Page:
Step up, step back, respect the silence, assume best intentions; these are the norms that many seasoned participants of Sustained Dialogue at Beloit College have deeply ingrained into their everyday dialogue practices. In addition to teaching participants how to engage in productive and meaningful dialogue on campus, the SD program is presented as one that teaches valuable and transferable dialogue skills which will support individuals in their professional careers out in the ever-ominous “real world.” I had the opportunity to ask a few alumni who have found themselves in the “real world” about the lasting effect Sustained Dialogue has had on them.
“Being abroad means that I have to ‘lean into discomfort’ and reflect critically on my role in Vietnam and the impact I have on others,” says Macy Tran’17. Macy is a Fulbright Scholar teaching English in Vietnam and finding that her identity as a Vietnamese-American woman is complex and not easily defined within a different cultural context. “By engaging with these complexities, I’m recognizing that the SD skills that I learned in the U.S. are not the same SD skills I use in Vietnam, since I don't communicate the same way in different cultural contexts.” SD taught her to not only think about the words she uses but also how she speaks and listens to other people. These skills have been especially important as she continues her incredible work abroad.
Sam Schonberger’16 experienced her shift into the real world when transitioning from student to a staff member at the Office of International Education at Beloit College. SD has helped her to engage in identity-based conversations with co-workers and think about the best ways to support students of all identities as they navigate the process of studying abroad in a new or foreign cultural context. She has learned how to continue to use her dialogue skills in situations that do not have preset group norms and with people who have not had the same experiences with dialogue. “The flow of communication in an SD group, often encouraging participants to become comfortable in silence, rarely exists in real world settings. Instead, learning to embrace how to interject your thoughts in a meeting or conversation is a valuable skill, one easily practiced in classroom discussions.”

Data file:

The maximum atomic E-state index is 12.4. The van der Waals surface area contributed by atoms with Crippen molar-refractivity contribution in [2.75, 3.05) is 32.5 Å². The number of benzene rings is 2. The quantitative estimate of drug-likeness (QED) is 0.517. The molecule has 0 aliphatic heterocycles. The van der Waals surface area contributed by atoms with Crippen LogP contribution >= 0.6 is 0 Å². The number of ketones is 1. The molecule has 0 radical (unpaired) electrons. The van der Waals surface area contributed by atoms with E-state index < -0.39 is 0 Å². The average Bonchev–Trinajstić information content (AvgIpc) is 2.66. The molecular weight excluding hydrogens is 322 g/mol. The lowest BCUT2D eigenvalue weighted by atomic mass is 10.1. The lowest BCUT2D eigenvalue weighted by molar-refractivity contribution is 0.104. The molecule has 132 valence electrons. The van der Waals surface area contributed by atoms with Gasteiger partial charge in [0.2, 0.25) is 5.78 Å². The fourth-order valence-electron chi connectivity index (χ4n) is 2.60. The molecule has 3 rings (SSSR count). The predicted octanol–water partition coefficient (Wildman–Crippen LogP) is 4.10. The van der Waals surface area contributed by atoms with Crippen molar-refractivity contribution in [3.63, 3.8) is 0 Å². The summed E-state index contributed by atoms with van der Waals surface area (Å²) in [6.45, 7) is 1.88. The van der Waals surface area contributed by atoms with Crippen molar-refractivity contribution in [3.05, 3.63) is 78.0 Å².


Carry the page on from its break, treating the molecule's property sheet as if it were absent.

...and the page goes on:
Michael Quevedo’15 says Sustained Dialogue has permeated his personal and professional life. He notes that the world is full of conflict and we are very polarized but SD has taught him “how to think about conflict” beyond the idea of winners and losers, right or wrong. Sustained Dialogue teaches compromise and resolution by reframing how conflict is thought about. “That SD process of dialogue, brainstorming, and mutual action helps me think beyond the idea that the only true victory is a total one.” Understanding this helps to move forward through conflict and lead to a form of understanding. For Michael, “SD taught me how to understand people a little better, and how to make myself understood a bit more clearly.”
Emily Evans’14 has been able to use her SD skills in both her professional and personal spheres. Professionally, she says it has strengthened her resume and been an example of her communication skills and dedication to working with individuals from diverse backgrounds. In her personal life, SD has helped “to build stronger relationships with friends and family, to find common ground with strangers, to communicate with co-workers, and to grow as a compassionate, global citizen.” Emily emphasizes the importance of actively listening to the voices of others and recognizes the impact of good dialogue skills in an increasingly scary world.
The “Beloit Bubble” may be ever present, but it is clear that the experiences had on this campus can travel into the far reaches of “the real world.” Where there are people, there are chances for dialogue and opportunities to learn. The stories shared by these four incredible individuals have shown that dialogue can be used to change spaces and build understanding across the rich complexity that is one’s identity. The future classes of graduating Beloiters will be entering a “real world” that is extremely polarized and intolerant of each other. In this “real world,” dialogue skills will be necessary for more than just modes of understanding identity but also creating social change.